The changing brain, architectural “winners and losers” and the rise of Irish literature are among the topics offered this fall at Vanderbilt University’s Osher Lifelong Learning Institute. Other subjects include: prominent lyric poetry, a look back at the European conquests of the Americas, myths and missions of great artists, the 2008 presidential campaign and the relevance of physics to everyday life.
The Osher Lifelong Learning Institute at Vanderbilt provides outstanding educational programs, stimulating tours and a variety of social events for adult learners, according to Norma Clippard, the director. Membership is open to all adults with an interest in continuing to learn, and the fee for the fall term is $80. This entitles the member to take any or all of the courses offered for fall.
Classes scheduled for six Mondays starting Oct. 8 at St. George’s Episcopal Church are “Revisiting Prominent Lyric Poetry,” taught by Donald Menchise, a retired Tennessee State University English professor; and “Irish Literature,” taught by William Pratt, professor of English, emeritus, Miami University. The poetry class will discuss four or five critically acclaimed lyric poems each week. Students in Irish Literature will take a broad look at Irish writers with a strong sense of national identity, including Yeats, Shaw, Wilde, Joyce and O’Connor.
Classes to be offered for six Tuesdays starting Oct. 9 at the First Amendment Center at Vanderbilt are “The Road to the White House,” taught by Distinguished Professor of Political Science John Geer; and “Architecture – People, Places and Things,” taught by Randall Yearwood, a retired Nashville architect. Yearwood’s course will include an overview of state capitols, national monuments, houses widely considered to be architectural “follies” as well as the “grand dames” of American resorts.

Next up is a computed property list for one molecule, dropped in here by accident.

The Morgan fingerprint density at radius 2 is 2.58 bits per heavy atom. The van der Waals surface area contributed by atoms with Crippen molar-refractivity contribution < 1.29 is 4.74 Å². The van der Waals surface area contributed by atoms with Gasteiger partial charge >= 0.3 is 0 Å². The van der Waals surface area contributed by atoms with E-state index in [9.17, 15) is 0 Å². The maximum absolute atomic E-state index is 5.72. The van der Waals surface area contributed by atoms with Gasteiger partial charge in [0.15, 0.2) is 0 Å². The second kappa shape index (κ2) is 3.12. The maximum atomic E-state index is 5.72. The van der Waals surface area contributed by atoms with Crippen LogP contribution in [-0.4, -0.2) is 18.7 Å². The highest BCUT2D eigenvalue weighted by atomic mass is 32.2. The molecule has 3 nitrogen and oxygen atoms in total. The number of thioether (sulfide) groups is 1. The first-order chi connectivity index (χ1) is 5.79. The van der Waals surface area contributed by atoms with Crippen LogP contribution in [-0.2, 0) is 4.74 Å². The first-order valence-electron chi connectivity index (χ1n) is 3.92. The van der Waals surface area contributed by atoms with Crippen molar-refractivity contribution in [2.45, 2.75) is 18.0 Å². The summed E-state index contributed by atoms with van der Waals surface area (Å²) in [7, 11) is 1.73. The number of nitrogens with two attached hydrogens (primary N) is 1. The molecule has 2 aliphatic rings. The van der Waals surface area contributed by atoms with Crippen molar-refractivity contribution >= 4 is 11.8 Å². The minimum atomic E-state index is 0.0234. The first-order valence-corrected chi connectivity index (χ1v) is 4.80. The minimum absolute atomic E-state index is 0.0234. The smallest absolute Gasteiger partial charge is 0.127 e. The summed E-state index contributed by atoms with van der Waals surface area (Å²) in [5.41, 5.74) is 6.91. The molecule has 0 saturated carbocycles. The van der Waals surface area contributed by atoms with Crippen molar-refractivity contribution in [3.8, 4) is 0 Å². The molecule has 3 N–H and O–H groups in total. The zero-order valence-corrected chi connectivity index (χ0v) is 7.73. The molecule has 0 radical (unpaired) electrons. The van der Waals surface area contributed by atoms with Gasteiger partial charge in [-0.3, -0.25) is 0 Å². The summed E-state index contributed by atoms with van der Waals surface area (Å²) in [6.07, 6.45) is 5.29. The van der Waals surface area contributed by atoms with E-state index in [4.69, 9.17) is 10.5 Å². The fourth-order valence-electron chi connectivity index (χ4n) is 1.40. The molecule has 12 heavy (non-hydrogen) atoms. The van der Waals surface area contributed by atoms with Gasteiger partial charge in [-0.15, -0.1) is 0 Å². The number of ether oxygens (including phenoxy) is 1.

For six Wednesdays starting Oct. 10 there will be two classes at the Branscomb Rec Room: “Brain Development Throughout Life” and “Great Artists – Myths and Missions.” Jeanette Norden, professor of cell and developmental biology, will cover everything from how the brain develops before birth to how the brain changes with age. Meanwhile, Robert Mode, associate professor of art history, will explore attitudes and social relationships that have made artists stand out – in ways that are acceptable and ways that defy expectation.
The final two classes for the fall term meet on Thursdays, starting Oct. 11, at the Branscomb Rec Room. “Primer of Physics and Its Application to Society” will be taught by Joseph Hamilton and Richard Haglund, professors of physics and astronomy. Professor of History Marshall Eakin will discuss the significance of the Europeans’ conquering and colonizing the Caribbean, Mexico, Peru and North America in the course “The Conquest of the Americas.”
For more information on the Osher Lifelong Learning Institute at Vanderbilt, visit www.vanderbilt.edu/cngr/olli.
Media Contact: Ann Marie Deer Owens, 615-322-NEWS